Richardson’s encore with No. 13 Florida comes at woeful USF

Florida quarterback Anthony Richardson (15) hurdles Florida Atlantic defensive back Justin McKithen (11) and safety Armani-Eli Adams (30) during the second half of an NCAA college football game Saturday, Sept. 4, 2021, in Gainesville, Fla. (AP Photo/John Raoux) (John Raoux, Copyright 2021 The Associated Press. All rights reserved)

By the time No. 13 Florida’s season opener was over, Anthony Richardson had leaped one defender, thrown another to the ground and looked so special with the ball in his hands that he might as well have had a cape dangling from his No. 15 jersey.

Richardson raised eyebrows and expectations. He created hope and healthy debate. He left teammates, coaches and fans wondering what else the Gainesville native and backup quarterback could do.

His encore comes Saturday against South Florida, the team’s final tune-up before opening Southeastern Conference play against top-ranked and defending national champion Alabama.

The Gators (1-0) will travel to Tampa to face the woeful Bulls (0-1) in what’s expected to be packed Raymond James Stadium, and all eyes will be on Richardson. The 6-foot-4, 224-pound redshirt freshman was dazzling in what essentially was his college debut.

Sure, he got a little mop-up duty in four games as a freshman. But it was nowhere near the playing time he saw against Florida Atlantic.

Now, the biggest question is what’s next for him and the Gators, who are 28 1/2-point favorites according to FanDuel Sportsbook. Coach Dan Mullen insists there’s no quarterback controversy: Emory Jones is the starter despite a rough opener, and Richardson is a change-of-pace backup who’s still working to grasp every facet of the offense.

“He made some great plays,” Mullen said, comparing the situation to freshman Tim Tebow playing behind senior Chris Leak in 2006. “Huge enthusiasm for Tim Tebow and he played about six, seven plays a game. But those six, seven plays are a lot of enthusiasm. So yeah, I’ve seen it before and understand it.”

One difference: Leak was Florida’s entrenched starter and played well in the role.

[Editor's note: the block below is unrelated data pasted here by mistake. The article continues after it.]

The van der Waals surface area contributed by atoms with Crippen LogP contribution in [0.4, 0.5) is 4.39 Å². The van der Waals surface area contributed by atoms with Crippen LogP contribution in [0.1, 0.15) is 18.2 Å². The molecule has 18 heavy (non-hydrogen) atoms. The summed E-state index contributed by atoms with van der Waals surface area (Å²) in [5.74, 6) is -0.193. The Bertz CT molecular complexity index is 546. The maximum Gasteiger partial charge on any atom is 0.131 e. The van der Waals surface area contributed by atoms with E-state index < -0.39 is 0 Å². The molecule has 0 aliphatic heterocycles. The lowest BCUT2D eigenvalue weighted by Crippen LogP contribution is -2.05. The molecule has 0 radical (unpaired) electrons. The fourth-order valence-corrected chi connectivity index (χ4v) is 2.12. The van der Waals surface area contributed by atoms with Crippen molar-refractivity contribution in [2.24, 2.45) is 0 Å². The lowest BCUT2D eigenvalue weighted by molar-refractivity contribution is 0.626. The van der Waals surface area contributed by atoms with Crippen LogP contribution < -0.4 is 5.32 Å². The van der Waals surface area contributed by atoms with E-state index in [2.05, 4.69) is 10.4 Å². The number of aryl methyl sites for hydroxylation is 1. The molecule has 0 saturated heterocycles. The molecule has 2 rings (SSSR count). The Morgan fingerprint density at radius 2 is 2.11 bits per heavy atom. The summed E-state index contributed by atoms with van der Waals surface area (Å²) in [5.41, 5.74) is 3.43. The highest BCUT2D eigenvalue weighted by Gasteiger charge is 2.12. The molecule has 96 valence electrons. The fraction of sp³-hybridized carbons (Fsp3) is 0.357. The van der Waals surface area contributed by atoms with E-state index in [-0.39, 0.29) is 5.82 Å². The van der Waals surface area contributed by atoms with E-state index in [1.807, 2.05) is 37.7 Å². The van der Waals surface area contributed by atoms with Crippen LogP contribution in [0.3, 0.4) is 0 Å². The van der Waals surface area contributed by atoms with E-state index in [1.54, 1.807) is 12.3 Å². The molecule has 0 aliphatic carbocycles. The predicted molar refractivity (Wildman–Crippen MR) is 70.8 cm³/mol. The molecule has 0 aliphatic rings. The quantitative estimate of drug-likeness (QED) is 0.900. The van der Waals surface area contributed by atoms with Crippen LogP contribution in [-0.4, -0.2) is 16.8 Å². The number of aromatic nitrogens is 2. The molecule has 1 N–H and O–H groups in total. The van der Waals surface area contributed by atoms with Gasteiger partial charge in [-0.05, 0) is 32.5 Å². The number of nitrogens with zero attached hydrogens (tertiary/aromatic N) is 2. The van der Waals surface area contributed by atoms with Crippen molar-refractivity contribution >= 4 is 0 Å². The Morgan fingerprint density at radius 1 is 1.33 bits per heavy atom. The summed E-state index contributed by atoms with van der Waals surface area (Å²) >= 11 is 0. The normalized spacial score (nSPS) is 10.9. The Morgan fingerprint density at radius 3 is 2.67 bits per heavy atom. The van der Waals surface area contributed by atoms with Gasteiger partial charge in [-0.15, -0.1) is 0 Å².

Jones completed 17 of 27 passes for 113 yards, with a touchdown and two interceptions. He also ran for 74 yards. But he lacked the big plays that Richardson delivered when he entered the game on the third series and took over in the fourth quarter.

Richardson ran seven times for 160 yards – a big chunk of Florida’s nation-leading 400 yards rushing – and went untouched around the right side for a 73-yard score. He also tossed aside one would-be tackler near the sideline and jumped over another while running full speed. He completed 3 of 8 passes for 40 yards.

Florida defensive tackle Gervon Dexter said facing Richardson is “like tackling a defensive end running the ball” and called his performance “kind of like expected.” They played basketball together in the sixth grade, and Dexter witnessed Richardson’s raw skill up close.

“He’s just always just been super athletic, crazy hops, all of that,” Dexter said. “Just seeing him get better each year, even last year, he got better and learned, so that was kind of expected.”

The Bulls will need to play better to have a chance to slow down either quarterback. They gave up 293 yards rushing and four touchdowns in a 45-0 loss at North Carolina State last week and have lost nine of 10 under second-year coach Jeff Scott.

“Both of their quarterbacks are tremendous,” Scott said. “Those guys, anytime that they pull the ball, they have a chance to score at any moment.”


Mullen goes for his 100th career victory, a milestone that only 173 men have reached in college football history. Of those, only 17 accomplished the feat in the powerhouse Southeastern Conference. Mullen is 99-55 in 13 years as a head coach, the first nine at Mississippi State.

“Yeah, that’s pretty cool,” Mullen said. “I haven’t really had time to reflect on it much because getting ready for the game. ... But I think that would be a cool milestone to get to 100 wins as an SEC coach.”


Florida defensive end Zach Carter grew up in Tampa and came oh-so-close to playing in Raymond James Stadium as a youngster. His little league team fell one victory short of making a championship game inside the NFL venue. So Carter is relishing this trip, which also is causing some angst.

Carter needs 40 tickets, so he’s been begging teammates for help to appease his mom, his family and his friends.

“Teammates think I’m crazy asking for so many tickets,” said Carter, a senior who notched a career-high three sacks in the opener.


The Gators have won three straight at Raymond James, all in the Outback Bowl. They beat Iowa twice, in 2005 and 2016, and knocked off Penn State in 2010. The last time Florida played a regular-season game in Tampa was in 1989 against Mississippi State, a 21-0 victory.


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